A report on sentencing for environmental offences, including fly-tipping, has been published by a group of MPs.
The purpose of the Justice Select Committee report is to feed into the ongoing analysis of the Sentencing Council’s consultation on the sentencing for environmental crimes. The consultation ran from 14 March to 6 June.
The Sentencing Council, which promotes greater consistency in sentencing across England and Wales, initiated the consultation to ensure courts are tougher on fly-tipping, illegally transporting waste and breaching abatement notices.
The draft guidelines say that fly-tipping and related offences - mostly covered by the Environmental Protection Act 1990 and the Environmental Permitting (England and Wales) Regulations 2010 - should be fined depending on a variety of factors, such as the severity of the case, and the defendant’s history and attitude. A matrix is proposed to help magistrates consider the different elements in cases brought before them.
The Justice Select Committee welcomed the use of a matrix for sentencing. The report indicates MPs would have preferred more flexibility and the inclusion of all environmental offences but it acknowledged that this would have been a much bigger project and would have delayed the process.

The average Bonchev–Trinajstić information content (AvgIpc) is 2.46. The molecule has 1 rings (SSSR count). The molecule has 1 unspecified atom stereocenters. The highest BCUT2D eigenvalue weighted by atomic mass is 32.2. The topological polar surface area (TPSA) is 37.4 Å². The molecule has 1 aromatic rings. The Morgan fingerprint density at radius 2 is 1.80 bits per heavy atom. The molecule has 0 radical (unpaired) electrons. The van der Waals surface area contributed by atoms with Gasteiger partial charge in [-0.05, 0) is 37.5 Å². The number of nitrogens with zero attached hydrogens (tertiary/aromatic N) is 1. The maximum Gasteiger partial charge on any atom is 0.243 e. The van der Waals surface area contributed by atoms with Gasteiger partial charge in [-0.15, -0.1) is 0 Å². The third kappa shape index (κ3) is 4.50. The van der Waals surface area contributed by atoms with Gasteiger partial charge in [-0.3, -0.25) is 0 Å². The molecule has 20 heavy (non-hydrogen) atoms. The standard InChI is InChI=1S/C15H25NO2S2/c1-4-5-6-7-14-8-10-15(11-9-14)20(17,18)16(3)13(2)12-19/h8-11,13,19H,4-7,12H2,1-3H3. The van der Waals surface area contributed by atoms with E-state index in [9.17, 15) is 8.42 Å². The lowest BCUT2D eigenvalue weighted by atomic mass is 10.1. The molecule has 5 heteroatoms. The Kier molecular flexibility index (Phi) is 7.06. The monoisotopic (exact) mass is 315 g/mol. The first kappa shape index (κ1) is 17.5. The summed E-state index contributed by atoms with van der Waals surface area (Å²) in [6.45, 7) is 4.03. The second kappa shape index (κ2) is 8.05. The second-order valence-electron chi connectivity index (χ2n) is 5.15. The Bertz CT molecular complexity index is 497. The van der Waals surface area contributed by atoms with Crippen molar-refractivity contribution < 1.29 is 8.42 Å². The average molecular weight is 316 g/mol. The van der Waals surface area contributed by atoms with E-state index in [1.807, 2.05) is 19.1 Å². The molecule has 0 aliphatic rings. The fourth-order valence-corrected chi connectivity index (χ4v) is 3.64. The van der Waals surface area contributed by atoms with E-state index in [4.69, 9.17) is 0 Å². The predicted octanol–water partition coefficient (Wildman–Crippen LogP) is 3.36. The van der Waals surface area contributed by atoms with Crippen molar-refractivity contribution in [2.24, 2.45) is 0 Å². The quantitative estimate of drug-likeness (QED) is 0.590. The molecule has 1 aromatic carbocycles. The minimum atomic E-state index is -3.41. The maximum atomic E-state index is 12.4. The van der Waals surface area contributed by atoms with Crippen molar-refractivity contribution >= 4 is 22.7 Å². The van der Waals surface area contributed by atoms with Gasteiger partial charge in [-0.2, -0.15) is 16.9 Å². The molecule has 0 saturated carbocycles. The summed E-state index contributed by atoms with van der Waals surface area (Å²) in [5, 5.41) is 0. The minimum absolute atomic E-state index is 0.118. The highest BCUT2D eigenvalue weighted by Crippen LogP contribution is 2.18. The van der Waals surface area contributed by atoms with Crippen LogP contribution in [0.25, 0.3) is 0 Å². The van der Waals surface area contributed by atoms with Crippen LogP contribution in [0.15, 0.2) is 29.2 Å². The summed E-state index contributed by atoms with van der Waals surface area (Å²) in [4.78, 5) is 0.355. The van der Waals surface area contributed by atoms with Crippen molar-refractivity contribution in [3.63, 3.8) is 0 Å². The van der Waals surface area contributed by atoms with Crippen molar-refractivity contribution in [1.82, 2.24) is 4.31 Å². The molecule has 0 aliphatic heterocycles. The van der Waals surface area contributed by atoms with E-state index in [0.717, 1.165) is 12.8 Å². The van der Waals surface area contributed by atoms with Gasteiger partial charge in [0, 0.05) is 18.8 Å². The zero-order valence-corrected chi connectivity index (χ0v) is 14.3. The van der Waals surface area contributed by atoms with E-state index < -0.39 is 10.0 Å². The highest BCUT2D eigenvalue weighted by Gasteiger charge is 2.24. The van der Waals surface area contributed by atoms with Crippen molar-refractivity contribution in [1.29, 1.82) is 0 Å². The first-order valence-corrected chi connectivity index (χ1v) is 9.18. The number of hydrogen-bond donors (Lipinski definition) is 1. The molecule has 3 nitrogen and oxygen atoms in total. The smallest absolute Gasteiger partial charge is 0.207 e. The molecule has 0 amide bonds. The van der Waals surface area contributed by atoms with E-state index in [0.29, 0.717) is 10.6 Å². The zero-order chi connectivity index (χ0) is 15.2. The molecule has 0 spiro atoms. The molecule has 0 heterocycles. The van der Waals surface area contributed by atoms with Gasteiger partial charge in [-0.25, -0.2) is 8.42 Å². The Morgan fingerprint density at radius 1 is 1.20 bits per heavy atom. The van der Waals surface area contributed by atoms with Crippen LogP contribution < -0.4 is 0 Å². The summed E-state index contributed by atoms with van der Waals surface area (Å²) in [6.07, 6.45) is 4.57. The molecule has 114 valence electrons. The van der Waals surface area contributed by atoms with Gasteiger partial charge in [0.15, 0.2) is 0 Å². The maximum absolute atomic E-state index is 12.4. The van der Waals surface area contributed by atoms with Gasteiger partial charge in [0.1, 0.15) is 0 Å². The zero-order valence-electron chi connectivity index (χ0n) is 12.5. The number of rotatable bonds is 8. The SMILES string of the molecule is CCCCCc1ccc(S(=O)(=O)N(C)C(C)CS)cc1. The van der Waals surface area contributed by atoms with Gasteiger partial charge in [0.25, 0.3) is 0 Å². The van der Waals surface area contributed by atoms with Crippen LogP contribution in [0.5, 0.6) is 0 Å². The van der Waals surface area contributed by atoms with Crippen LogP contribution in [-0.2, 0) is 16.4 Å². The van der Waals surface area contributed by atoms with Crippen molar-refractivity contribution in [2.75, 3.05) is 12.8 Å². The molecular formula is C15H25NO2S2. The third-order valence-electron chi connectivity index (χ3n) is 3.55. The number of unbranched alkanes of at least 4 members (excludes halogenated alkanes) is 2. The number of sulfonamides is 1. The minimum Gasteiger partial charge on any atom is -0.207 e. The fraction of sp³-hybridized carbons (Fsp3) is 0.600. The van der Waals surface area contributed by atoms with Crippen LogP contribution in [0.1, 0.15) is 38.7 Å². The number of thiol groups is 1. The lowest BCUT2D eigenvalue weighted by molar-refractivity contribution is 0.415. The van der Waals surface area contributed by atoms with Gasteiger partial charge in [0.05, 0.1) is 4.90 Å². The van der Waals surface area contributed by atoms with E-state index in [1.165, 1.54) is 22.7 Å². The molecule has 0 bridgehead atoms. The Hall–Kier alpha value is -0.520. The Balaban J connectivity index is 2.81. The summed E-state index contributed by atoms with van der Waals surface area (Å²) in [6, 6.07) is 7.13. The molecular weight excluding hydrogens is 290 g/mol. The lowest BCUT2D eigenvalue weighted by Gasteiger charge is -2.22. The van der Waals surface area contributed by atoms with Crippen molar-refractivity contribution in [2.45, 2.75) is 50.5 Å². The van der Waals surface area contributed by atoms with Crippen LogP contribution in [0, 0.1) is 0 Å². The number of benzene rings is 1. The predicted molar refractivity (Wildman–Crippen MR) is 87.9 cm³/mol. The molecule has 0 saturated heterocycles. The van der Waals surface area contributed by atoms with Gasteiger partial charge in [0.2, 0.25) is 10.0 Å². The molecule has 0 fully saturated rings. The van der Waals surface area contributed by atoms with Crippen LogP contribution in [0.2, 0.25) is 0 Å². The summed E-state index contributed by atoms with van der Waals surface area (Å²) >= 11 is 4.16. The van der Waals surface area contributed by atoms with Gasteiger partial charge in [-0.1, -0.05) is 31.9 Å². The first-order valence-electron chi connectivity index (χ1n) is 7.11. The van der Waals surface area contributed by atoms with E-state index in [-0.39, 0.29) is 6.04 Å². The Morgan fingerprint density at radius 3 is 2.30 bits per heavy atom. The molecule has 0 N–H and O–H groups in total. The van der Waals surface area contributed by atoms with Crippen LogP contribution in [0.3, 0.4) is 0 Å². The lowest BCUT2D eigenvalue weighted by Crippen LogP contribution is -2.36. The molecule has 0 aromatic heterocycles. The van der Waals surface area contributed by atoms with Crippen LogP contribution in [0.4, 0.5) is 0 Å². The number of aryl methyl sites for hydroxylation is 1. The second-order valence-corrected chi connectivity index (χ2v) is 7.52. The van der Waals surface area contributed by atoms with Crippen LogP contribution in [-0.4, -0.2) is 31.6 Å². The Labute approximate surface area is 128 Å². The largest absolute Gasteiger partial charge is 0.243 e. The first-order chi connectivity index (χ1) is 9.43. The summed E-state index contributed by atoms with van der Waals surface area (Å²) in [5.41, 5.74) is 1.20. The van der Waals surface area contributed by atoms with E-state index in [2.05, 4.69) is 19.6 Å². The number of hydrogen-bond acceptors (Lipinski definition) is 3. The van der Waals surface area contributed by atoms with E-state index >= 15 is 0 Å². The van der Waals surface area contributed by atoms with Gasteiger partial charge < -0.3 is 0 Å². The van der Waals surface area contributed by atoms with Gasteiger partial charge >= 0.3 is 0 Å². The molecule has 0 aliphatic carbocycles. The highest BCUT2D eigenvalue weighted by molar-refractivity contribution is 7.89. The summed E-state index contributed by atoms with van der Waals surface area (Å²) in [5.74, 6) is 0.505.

The report also raised several other concerns, which were informed by a meeting of interested parties in June, including representatives from Defra’s National Fly-tipping Prevention Group, the Environment Agency and the Magistrates’ Association.
It also said using turnover as a means to categorise corporate offenders was ‘simplistic’, and needed further explanation to suggest is companies should be moved up or down a category.
Another major concern was that magistrates may have problems interpreting financial information, and the committee suggests basic financial training should be given to magistrates, as well as the inclusion of a glossary of financial terms in the final guidance.
A Sentencing Council spokesperson said the proposed Environmental Offences Guideline is scheduled to be published in January 2014 and “come into force shortly after that”.